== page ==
Some governors served several terms ; Caswell 7 ; Martin 5 ; Johnston 3 ; Spaight, Sr. 3 ; Ashe 3 ; Williams 4 ; Turner 3; Alexander 2 ; Stone 2 ; Hawkins 3 ; Miller 3 Branch 2 ; Holmes 3 ; Burton 3 ; Owen 2 ; Stoke 2 ; Swain 3 ; Dudley 2 ; Morehead 2; Graham 2 ; Reid 2 ; Bragg 2 ; Ellis 2 ; Vance 3 ; Worth 2.


The following counties have furnished governors : Bertie, David Stone.

Bladen, John Owen.

Brunswick, Benjamin Smith, Daniel L. Russell. Buncombe, David L. Swain, Zebulon B. Vance, Locke Craig.

Burke, Tod R. Caldwell.

Chowan, Samuel Johnston, James Iredell. Edgecombe, Henry T. Clark, Elias Carr.

Forsyth, Robert B. Glenn.

Guilford, Alexander Martin, John M. Morehead. Halifax, William R. Davie, John Branch, Hutchings G. Burton.

Lenoir, Richard Caswell.

Mecklenburg, Nathaniel Alexander, Z. B. Vance, Cameron Morrison.

Moore, Benjamin Williams.

New Hanover, Samuel Ashe, Edward B. Dudley. Northampton,. Thomas Bragg.

Orange, Thomas Burke, William A. Graham. Person, William W. Kitchin.

Pitt, Thomas J. Jarvis.

Randolph, Jonathan Worth.

Rockingham, David S. Reid, Alfred Moore Scales. Rowan, John W. Ellis.

Sampson, Gabriel Holmes.

Surry, Jesse Franklin.

Wake, Charles Manly, William W. Holden, Daniel G. Fowle.

Warren, James Turner, William Hawkins, William Miller.

Wilkes, Montfort Stokes.

Wayne, Curtis H. Brogden, Charles B. Aycock.


Albemarle and Clarendon were the first two counties in North Carolina. The first cut into Albemarle, in 1672, created Chowan, Currituck, Pasquotank and Perquimans. Their names survive, but Albemarle and Bath are ex­tinct. The other extinct counties are as follows:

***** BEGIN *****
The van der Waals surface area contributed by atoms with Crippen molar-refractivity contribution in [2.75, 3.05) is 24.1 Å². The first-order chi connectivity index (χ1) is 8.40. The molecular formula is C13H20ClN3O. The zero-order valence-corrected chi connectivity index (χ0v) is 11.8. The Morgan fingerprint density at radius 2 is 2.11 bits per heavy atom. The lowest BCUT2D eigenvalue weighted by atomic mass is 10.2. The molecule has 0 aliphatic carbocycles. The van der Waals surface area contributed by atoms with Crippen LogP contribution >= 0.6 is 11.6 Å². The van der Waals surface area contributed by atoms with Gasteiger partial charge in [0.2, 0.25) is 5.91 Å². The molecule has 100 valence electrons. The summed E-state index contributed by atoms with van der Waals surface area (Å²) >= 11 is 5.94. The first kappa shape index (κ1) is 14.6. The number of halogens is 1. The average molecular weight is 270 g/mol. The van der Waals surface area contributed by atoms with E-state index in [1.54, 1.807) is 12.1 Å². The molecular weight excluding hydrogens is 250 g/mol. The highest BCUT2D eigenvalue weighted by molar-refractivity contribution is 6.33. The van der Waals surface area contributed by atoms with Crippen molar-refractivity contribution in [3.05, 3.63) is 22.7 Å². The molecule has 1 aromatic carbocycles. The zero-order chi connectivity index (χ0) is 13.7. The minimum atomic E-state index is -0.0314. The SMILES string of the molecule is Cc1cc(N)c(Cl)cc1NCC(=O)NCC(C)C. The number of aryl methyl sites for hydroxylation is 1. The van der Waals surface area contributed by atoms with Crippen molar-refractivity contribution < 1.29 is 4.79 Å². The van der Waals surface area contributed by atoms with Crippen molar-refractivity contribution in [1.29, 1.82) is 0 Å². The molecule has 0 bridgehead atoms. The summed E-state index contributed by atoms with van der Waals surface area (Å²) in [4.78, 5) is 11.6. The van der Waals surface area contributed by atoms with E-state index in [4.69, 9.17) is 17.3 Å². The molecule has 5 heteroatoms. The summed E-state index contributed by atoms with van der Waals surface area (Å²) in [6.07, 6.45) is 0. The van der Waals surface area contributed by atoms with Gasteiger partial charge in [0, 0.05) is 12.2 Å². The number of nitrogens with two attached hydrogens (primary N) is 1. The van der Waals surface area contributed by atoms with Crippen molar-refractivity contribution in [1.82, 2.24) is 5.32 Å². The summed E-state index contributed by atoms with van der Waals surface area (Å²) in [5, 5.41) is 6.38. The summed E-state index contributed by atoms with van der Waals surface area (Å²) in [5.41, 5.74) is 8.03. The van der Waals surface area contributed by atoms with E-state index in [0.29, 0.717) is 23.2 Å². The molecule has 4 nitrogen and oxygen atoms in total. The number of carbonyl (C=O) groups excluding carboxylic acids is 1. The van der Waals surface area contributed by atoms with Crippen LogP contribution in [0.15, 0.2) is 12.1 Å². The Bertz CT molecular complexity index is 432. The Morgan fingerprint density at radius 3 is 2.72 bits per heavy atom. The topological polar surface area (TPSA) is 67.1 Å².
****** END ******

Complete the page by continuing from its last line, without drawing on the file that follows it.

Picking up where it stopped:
Bute, formed in 1764, from Granville; named for the Earl of Bute, who had great influence with King George the Third and was so unpopular that an effigy of him was publicly hanged and burned at Wilmington October 25, 1765. In 1779 the county was abolished and became Franklin and Warren.

Dobbs, formed in 1758, from Johnston ; named for Gov. Arthur Dobbs. Abolished in 1779, becoming Wayne and Lenoir.

Fayette, formed in March, 1784, from Cumberland by a strange error in the drafting of an act dividing Cumberland, making one half Moore, the other Fayette. In October the legislature repealed the act so far as Fayette was concerned and it existed only 6 months.

Glasgow, formed in 1791; named for Secretary of State James Glasgow, who in 1799 was convicted of gross frauds in grants of the public lands. Directly up­on his conviction the county was abolished and from it Greene was formed.

Tryon, formed in 1762, from Anson ; named for Gov. William Tryon. Abolished in 1779, and from it Lincoln and Rutherford were formed.


The total area of the state is 48,740 square miles; total population 2,559,123; average number of persons to a square mile 52%. Only 9 counties, Buncombe, Gaston, Rowan, Mecklenburg, Forsyth, Guilford, Durham, Wake and Wilson have more than 90 to a square mile, while 4, Graham, Hyde, Dare and Tyrrell, have only 6 to 18. Fourteen of the 100 counties show a decrease in popula­tion since 1910, but in four cases this was due to reduc­tion in area. Two new counties, Hoke and Avery, were organized since 1910.

The smallest county in area is Chowan, only 165 square miles (there being 640 acres in a square mile) ; the next smallest Mitchell with 213; Clay third with 220. The largest in area is Robeson, 990 square miles; next Bladen, with 976; third Columbus with 933. The small­est county as to population is Clay, with 4646; next com­ing Tyrrell, with 4849; third Graham, with 4872. The largest population is in Mecklenburg, with 80,695; next Guilford, with 79,272; third Forsyth, with 77,269.